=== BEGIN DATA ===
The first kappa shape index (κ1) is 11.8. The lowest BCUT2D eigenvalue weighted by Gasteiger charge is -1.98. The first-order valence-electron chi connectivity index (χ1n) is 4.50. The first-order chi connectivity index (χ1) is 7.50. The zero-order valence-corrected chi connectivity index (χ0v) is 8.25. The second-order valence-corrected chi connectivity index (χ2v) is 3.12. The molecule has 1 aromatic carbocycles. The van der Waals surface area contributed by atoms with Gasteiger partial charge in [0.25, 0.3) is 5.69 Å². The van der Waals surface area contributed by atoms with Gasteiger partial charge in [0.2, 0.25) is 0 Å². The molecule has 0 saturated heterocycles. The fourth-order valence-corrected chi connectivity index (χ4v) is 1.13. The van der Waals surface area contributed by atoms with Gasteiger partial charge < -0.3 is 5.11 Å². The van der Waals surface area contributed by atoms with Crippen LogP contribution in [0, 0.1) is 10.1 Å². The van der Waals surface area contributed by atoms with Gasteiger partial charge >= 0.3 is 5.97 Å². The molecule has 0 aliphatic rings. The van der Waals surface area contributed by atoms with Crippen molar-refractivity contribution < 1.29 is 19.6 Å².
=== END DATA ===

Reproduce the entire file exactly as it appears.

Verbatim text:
The first kappa shape index (κ1) is 11.8. The lowest BCUT2D eigenvalue weighted by Gasteiger charge is -1.98. The first-order valence-electron chi connectivity index (χ1n) is 4.50. The first-order chi connectivity index (χ1) is 7.50. The zero-order valence-corrected chi connectivity index (χ0v) is 8.25. The second-order valence-corrected chi connectivity index (χ2v) is 3.12. The molecule has 1 aromatic carbocycles. The van der Waals surface area contributed by atoms with Gasteiger partial charge in [0.25, 0.3) is 5.69 Å². The van der Waals surface area contributed by atoms with Gasteiger partial charge in [0.2, 0.25) is 0 Å². The molecule has 0 saturated heterocycles. The fourth-order valence-corrected chi connectivity index (χ4v) is 1.13. The van der Waals surface area contributed by atoms with Gasteiger partial charge < -0.3 is 5.11 Å². The van der Waals surface area contributed by atoms with Crippen LogP contribution in [0, 0.1) is 10.1 Å². The van der Waals surface area contributed by atoms with Gasteiger partial charge >= 0.3 is 5.97 Å². The molecule has 0 aliphatic rings. The van der Waals surface area contributed by atoms with Crippen molar-refractivity contribution < 1.29 is 19.6 Å².